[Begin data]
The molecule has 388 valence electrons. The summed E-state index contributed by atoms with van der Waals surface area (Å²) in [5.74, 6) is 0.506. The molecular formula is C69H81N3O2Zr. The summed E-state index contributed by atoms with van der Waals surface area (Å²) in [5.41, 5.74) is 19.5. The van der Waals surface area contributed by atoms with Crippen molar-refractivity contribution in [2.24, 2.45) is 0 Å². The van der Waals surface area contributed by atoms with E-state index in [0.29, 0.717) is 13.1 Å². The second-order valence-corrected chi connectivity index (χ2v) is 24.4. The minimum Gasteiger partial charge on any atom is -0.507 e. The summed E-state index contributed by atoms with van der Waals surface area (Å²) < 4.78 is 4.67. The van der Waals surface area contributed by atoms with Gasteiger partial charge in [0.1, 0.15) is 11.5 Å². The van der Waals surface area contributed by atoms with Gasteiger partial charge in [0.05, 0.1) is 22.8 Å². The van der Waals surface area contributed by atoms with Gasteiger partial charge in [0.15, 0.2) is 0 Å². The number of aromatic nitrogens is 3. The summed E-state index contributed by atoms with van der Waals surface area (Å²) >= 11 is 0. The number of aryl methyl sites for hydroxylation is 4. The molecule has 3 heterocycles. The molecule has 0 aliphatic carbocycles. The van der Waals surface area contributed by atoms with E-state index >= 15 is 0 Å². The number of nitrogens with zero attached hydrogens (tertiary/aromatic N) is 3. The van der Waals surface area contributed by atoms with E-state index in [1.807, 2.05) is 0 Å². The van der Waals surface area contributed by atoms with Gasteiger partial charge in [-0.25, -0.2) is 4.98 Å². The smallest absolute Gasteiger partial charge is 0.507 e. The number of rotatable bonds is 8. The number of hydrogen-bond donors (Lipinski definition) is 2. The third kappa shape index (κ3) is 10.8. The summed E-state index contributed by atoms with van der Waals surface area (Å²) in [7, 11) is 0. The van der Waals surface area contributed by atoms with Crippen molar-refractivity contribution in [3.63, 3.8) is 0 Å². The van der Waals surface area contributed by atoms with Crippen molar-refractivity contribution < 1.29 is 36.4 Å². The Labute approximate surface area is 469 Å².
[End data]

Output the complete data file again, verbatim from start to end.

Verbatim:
The molecule has 388 valence electrons. The summed E-state index contributed by atoms with van der Waals surface area (Å²) in [5.74, 6) is 0.506. The molecular formula is C69H81N3O2Zr. The summed E-state index contributed by atoms with van der Waals surface area (Å²) in [5.41, 5.74) is 19.5. The van der Waals surface area contributed by atoms with Crippen molar-refractivity contribution in [2.24, 2.45) is 0 Å². The van der Waals surface area contributed by atoms with E-state index in [0.29, 0.717) is 13.1 Å². The second-order valence-corrected chi connectivity index (χ2v) is 24.4. The minimum Gasteiger partial charge on any atom is -0.507 e. The summed E-state index contributed by atoms with van der Waals surface area (Å²) < 4.78 is 4.67. The van der Waals surface area contributed by atoms with Gasteiger partial charge in [0.1, 0.15) is 11.5 Å². The van der Waals surface area contributed by atoms with Gasteiger partial charge in [0.05, 0.1) is 22.8 Å². The van der Waals surface area contributed by atoms with Gasteiger partial charge in [0.15, 0.2) is 0 Å². The number of aromatic nitrogens is 3. The summed E-state index contributed by atoms with van der Waals surface area (Å²) >= 11 is 0. The number of aryl methyl sites for hydroxylation is 4. The molecule has 3 heterocycles. The molecule has 0 aliphatic carbocycles. The van der Waals surface area contributed by atoms with E-state index >= 15 is 0 Å². The number of nitrogens with zero attached hydrogens (tertiary/aromatic N) is 3. The van der Waals surface area contributed by atoms with E-state index in [1.807, 2.05) is 0 Å². The van der Waals surface area contributed by atoms with Gasteiger partial charge in [-0.25, -0.2) is 4.98 Å². The smallest absolute Gasteiger partial charge is 0.507 e. The number of rotatable bonds is 8. The number of hydrogen-bond donors (Lipinski definition) is 2. The third kappa shape index (κ3) is 10.8. The summed E-state index contributed by atoms with van der Waals surface area (Å²) in [7, 11) is 0. The van der Waals surface area contributed by atoms with Crippen molar-refractivity contribution in [3.63, 3.8) is 0 Å². The van der Waals surface area contributed by atoms with Crippen molar-refractivity contribution < 1.29 is 36.4 Å². The Labute approximate surface area is 469 Å².